Back then I didn’t have any language app on my phone, only a little paper dictionary for the emergencies. But this is how I managed to memorise words, sentences and all the Chinese characters I needed to get by in the streets, public transport, markets and shopping malls, offices. Apps might make things easier, but I think this way we don’t really establish a connection with the locals of the country we are visiting, and that’s one of the best parts of travelling.
Being in the moment and savouring it – Arti, My Yatra Diary
I started travelling young, as a small kid, tagging along with my parents who were (and are!) great explorers themselves. Travel in those times meant living purely in the moment, regaling ourselves in the simple and uncomplicated joys of life, filled up with unbridled moments, a lot of these experienced just on the journey itself without any thought of the final destination.
I remember we had a simple Kodak reel camera and that too was reserved exclusively to mark the ‘special occasions’ during the journey. For most of the part though, we were on our own, soaking in every little detail, naturally (without any digital invasion) and then chiseling those details into something beautiful on the canvas of our hearts – among these details were the food we ate, the spaces we occupied, the sights we saw and the people we met – we reveled in everything and yet never for once made any attempt to interpret any of them as one of our instagrammablesubjects.
Every breath was a fresh discovery; every sight presented a chance for a unique exploration and, every moment an impermanent home. Travel and life was fascinating indeed.
Signing hotel guest books and reading other people’s tips – Nadine Maffre, Le Long Weekend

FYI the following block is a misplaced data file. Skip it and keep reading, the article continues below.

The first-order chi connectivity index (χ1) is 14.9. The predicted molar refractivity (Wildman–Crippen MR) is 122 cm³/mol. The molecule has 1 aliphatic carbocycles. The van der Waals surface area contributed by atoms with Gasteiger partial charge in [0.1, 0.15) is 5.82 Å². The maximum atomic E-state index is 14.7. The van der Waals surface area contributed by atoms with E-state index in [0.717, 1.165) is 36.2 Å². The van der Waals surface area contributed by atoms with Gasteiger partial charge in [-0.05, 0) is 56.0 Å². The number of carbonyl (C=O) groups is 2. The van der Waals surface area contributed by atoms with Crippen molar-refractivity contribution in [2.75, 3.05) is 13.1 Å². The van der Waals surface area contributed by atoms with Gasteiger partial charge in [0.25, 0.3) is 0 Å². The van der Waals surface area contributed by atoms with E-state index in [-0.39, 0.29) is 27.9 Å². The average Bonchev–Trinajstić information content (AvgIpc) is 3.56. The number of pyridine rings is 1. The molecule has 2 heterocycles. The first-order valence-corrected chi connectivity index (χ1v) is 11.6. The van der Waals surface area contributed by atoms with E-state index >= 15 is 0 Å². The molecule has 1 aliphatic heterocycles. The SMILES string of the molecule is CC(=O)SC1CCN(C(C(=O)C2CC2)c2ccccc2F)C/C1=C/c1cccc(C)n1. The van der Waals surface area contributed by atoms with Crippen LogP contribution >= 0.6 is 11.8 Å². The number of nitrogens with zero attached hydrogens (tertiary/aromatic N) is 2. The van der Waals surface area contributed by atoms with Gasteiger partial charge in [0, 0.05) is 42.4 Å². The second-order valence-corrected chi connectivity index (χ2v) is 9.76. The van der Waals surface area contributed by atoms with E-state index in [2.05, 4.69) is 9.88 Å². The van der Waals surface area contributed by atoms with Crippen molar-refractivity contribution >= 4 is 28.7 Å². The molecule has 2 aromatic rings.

There was a time, that doesn’t seem that long ago, where online reviews didn’t exist, and accommodation bookings were made over the phone. A remnant from this time, that seems to have disappeared along with so many other personal touches, is the hotel guest book. Granted, these didn’t contain objective reviews, but they were full of traveller’s stories and it’s a small part of travel that I miss.
Flicking through the worn-in pages, squinting to read scrawled handwriting, and reading through comments left by passers-through was a beautiful way to feel a part of a little community. It was also a great place to learn of local tidbits – where people would share their discoveries in the area – such as amazing hikes, or where to find the best beer in town.
And when travelling to the other side of the world, it would always give you a little thrill to find a past visitor hailing from your own hometown.
When blogging was a lot simpler & easier – Chris Backe, Becoming A Digital Nomad
I started travel blogging before I even left the US (the earliest post dates from December 2007, though I didn’t leave for South Korea to start teaching English until March 2008 – thanks visa issues!). Those early posts were pretty crappy, to be honest. At the time, I was just writing for friends and family back in the US, almost like a public diary. It really never occurred to me that blogging could become a revenue-generating, life-changing sort of thing, and 2008 me wasn’t aware of anyone doing that.
Anyway, I just wrote about what I felt like. Not worried about SEO, creating the perfect Pinterest image, or anything like that. I didn’t identify myself as a travel blogger when going to places, and really just tried to blend in as a normal tourist.
The thing is I do miss the simpler days of traveling… but at the same time, my smartphone gives me agency to be understood (via translation tools), know where I’m going (via maps), and to look things up when needed.
I guess for me there’s a sense of nostalgic loss at what travelling used to represent for me. And as all these other points prove, I know I’m not the only one.
But as one form of travel ends another begins, and travelling today is still incredible, it’s just different, sharable.
Or who knows, maybe I am turning into a grumpy old man…
I would love to know what you miss about travelling though? Share them with everyone and let me know in the comments below!